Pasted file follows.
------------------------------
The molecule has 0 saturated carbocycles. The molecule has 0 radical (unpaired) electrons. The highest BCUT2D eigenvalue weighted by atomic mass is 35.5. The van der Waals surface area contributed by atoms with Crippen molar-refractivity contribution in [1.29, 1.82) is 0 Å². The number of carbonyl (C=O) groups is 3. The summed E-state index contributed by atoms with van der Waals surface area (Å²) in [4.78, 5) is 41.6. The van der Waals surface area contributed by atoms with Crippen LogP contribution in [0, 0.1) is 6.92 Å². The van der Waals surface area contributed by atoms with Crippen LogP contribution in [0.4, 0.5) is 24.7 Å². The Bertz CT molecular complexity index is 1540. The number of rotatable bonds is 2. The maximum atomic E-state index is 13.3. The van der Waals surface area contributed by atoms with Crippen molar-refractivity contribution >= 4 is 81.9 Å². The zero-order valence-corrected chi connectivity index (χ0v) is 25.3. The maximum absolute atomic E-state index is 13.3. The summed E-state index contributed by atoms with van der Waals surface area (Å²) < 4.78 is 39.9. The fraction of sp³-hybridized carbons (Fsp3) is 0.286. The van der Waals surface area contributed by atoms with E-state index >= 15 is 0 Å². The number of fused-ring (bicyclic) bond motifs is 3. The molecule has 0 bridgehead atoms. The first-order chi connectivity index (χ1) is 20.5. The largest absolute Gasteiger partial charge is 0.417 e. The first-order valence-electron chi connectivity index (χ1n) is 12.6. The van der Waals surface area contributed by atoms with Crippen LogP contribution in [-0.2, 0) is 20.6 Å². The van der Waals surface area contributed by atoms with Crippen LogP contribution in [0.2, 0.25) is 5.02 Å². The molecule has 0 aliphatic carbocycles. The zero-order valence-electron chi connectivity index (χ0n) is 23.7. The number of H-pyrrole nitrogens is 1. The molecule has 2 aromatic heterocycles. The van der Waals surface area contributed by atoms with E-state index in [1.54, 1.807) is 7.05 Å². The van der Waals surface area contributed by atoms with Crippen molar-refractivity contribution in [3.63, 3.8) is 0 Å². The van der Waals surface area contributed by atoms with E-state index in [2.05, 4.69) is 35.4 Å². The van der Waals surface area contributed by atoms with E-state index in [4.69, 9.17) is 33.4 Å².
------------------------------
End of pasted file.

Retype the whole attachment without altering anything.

The molecule has 0 saturated carbocycles. The molecule has 0 radical (unpaired) electrons. The highest BCUT2D eigenvalue weighted by atomic mass is 35.5. The van der Waals surface area contributed by atoms with Crippen molar-refractivity contribution in [1.29, 1.82) is 0 Å². The number of carbonyl (C=O) groups is 3. The summed E-state index contributed by atoms with van der Waals surface area (Å²) in [4.78, 5) is 41.6. The van der Waals surface area contributed by atoms with Crippen LogP contribution in [0, 0.1) is 6.92 Å². The van der Waals surface area contributed by atoms with Crippen LogP contribution in [0.4, 0.5) is 24.7 Å². The Bertz CT molecular complexity index is 1540. The number of rotatable bonds is 2. The maximum atomic E-state index is 13.3. The van der Waals surface area contributed by atoms with Crippen molar-refractivity contribution >= 4 is 81.9 Å². The zero-order valence-corrected chi connectivity index (χ0v) is 25.3. The maximum absolute atomic E-state index is 13.3. The summed E-state index contributed by atoms with van der Waals surface area (Å²) < 4.78 is 39.9. The fraction of sp³-hybridized carbons (Fsp3) is 0.286. The van der Waals surface area contributed by atoms with E-state index >= 15 is 0 Å². The number of fused-ring (bicyclic) bond motifs is 3. The molecule has 0 bridgehead atoms. The first-order chi connectivity index (χ1) is 20.5. The largest absolute Gasteiger partial charge is 0.417 e. The first-order valence-electron chi connectivity index (χ1n) is 12.6. The van der Waals surface area contributed by atoms with Crippen LogP contribution in [-0.2, 0) is 20.6 Å². The van der Waals surface area contributed by atoms with Crippen LogP contribution in [0.2, 0.25) is 5.02 Å². The molecule has 0 aliphatic carbocycles. The zero-order valence-electron chi connectivity index (χ0n) is 23.7. The number of H-pyrrole nitrogens is 1. The molecule has 2 aromatic heterocycles. The van der Waals surface area contributed by atoms with E-state index in [1.54, 1.807) is 7.05 Å². The van der Waals surface area contributed by atoms with Crippen molar-refractivity contribution in [3.63, 3.8) is 0 Å². The van der Waals surface area contributed by atoms with E-state index in [2.05, 4.69) is 35.4 Å². The van der Waals surface area contributed by atoms with E-state index in [4.69, 9.17) is 33.4 Å².